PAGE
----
Summer heat increases risk of food poisoning: Tips to stay safe

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25th July 2023 – (Hong Kong) As temperatures rise, so do concerns about food safety. Recently, a user on the Lihkg.com forum expressed concerns about the impact of hot weather on restaurant food, pointing out that several friends had suffered from food poisoning. Other users chimed in, sharing their own experiences of gastrointestinal distress. Some even suggested that the heat causes meat to spoil more quickly.

The Hong Kong Centre for Food Safety warns that warm environments can encourage the rapid growth of bacteria, making summer a high-risk time for food poisoning. It’s important to be extra cautious about food safety during the summer months. Foods that are contaminated with harmful bacteria can quickly spoil and pose a health risk. Foods such as cooked rice, pre-cooked meats, and raw or undercooked seafood should not be left at room temperature for long periods.

It’s important to note that the presence of harmful bacteria may not always be detectable by smell or taste. Even if a food appears and smells fine, it may still contain harmful bacteria that can cause food poisoning. When in doubt, it’s best to err on the side of caution and throw the food out.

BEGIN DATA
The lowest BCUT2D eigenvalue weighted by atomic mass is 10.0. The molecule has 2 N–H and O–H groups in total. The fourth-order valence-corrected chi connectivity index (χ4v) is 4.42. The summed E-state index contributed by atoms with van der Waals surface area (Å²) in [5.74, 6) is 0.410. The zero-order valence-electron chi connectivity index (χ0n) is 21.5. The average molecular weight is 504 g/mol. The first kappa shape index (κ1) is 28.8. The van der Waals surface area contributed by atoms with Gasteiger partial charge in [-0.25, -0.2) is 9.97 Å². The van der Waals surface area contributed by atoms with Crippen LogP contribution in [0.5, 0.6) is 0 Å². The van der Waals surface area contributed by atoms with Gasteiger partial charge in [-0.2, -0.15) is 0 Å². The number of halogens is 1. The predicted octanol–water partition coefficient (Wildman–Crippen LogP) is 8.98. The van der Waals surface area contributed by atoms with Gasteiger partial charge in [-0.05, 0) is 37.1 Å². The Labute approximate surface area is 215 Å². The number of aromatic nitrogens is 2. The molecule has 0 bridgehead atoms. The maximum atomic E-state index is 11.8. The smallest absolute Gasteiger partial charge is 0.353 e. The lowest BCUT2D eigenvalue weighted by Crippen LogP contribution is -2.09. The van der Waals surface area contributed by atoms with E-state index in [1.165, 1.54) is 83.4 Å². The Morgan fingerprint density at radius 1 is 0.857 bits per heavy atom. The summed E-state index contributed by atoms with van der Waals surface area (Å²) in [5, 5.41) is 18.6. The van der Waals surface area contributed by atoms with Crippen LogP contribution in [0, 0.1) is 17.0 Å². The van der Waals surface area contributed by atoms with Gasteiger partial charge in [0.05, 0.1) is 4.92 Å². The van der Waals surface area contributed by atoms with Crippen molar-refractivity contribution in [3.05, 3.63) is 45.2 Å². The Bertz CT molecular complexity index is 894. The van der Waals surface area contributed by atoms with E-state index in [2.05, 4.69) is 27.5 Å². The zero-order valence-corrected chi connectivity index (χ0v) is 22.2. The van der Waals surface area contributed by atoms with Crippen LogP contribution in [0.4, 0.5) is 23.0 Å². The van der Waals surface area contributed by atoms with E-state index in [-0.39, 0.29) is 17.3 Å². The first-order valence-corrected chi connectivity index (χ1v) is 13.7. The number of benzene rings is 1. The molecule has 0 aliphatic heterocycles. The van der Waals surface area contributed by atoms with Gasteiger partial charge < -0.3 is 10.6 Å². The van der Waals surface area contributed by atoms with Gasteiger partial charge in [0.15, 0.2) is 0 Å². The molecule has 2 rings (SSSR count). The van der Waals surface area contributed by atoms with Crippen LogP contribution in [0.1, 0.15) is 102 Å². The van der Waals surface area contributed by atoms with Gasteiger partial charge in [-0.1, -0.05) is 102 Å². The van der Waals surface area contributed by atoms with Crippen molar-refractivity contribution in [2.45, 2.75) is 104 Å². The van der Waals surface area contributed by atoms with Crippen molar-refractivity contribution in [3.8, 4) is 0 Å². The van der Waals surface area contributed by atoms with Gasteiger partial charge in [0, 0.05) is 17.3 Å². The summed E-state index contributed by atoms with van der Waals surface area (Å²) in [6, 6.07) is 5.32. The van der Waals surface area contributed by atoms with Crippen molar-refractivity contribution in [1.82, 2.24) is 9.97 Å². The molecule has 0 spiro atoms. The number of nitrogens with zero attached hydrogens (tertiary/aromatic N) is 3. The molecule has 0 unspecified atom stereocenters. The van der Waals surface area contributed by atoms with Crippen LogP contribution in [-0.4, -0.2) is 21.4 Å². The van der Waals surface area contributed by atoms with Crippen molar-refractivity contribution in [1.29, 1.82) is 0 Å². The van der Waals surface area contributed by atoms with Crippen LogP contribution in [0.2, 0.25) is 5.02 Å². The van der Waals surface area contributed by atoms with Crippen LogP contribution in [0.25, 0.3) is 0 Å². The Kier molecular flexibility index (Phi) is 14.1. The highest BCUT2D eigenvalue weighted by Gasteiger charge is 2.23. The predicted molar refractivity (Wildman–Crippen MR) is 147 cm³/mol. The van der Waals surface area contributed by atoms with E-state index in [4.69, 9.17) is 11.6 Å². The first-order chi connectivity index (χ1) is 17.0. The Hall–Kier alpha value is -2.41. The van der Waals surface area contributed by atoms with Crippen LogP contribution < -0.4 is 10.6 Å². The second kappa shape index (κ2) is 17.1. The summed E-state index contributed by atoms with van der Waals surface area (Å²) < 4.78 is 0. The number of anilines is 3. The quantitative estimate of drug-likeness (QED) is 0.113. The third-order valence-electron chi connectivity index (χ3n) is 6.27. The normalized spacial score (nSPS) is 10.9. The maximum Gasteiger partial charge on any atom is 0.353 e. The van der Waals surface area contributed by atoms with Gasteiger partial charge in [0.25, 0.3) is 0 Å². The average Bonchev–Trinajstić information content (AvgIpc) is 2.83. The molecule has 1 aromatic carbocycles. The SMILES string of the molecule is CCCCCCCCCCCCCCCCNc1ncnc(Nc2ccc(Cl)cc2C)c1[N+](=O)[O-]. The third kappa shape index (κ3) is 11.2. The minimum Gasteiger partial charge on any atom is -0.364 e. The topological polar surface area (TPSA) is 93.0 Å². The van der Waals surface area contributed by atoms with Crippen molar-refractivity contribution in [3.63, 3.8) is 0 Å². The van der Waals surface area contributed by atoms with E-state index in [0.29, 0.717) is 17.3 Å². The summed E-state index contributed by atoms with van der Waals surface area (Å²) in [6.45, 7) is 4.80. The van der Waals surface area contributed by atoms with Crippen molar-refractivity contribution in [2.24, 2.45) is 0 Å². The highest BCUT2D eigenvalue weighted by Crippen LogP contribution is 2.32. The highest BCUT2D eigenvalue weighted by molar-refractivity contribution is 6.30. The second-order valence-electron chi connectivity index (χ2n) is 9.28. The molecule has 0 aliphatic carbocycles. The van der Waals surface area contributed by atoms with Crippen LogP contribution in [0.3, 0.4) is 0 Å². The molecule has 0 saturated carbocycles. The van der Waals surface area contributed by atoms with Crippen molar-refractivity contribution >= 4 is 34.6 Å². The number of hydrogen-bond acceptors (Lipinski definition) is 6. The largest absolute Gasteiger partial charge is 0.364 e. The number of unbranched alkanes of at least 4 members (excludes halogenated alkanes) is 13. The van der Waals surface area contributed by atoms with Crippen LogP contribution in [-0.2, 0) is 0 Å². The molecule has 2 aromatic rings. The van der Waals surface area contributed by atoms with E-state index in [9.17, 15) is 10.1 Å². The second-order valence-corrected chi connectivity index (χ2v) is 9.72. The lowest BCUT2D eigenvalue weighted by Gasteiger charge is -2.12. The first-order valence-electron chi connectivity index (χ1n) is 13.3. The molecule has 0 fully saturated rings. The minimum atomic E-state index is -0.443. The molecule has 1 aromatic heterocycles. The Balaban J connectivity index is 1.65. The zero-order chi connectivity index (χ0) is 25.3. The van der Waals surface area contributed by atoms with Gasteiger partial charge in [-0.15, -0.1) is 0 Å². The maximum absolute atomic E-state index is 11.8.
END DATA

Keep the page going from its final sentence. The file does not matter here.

To minimize the risk of food poisoning, the Hong Kong Centre for Food Safety recommends keeping perishable foods at a temperature below 4 degrees Celsius or above 60 degrees Celsius. This is because most harmful bacteria thrive in temperatures between 4 and 60 degrees Celsius, also known as the “danger zone.” Cooked food that has been left at room temperature for more than two hours should be discarded.

If you’re cooking in advance, it’s important to store the food properly. Cooked food that will not be consumed immediately should be stored in the refrigerator at a temperature below 4 degrees Celsius. If the food has been left at room temperature for more than two hours but less than four hours, it can still be refrigerated and consumed within four hours. If it has been left at room temperature for more than four hours, it should be discarded.

It’s important to follow basic food safety practices when preparing and handling food, such as washing your hands frequently, using separate cutting boards for raw and cooked foods, and cooking meat to a safe temperature. The Hong Kong Centre for Food Safety recommends cooking meat to a temperature of at least 75 degrees Celsius.

In conclusion, the summer heat can increase the risk of food poisoning, but there are steps you can take to stay safe. By following basic food safety practices and being extra cautious with perishable foods, you can minimise the risk of food poisoning and enjoy a safe and healthy summer.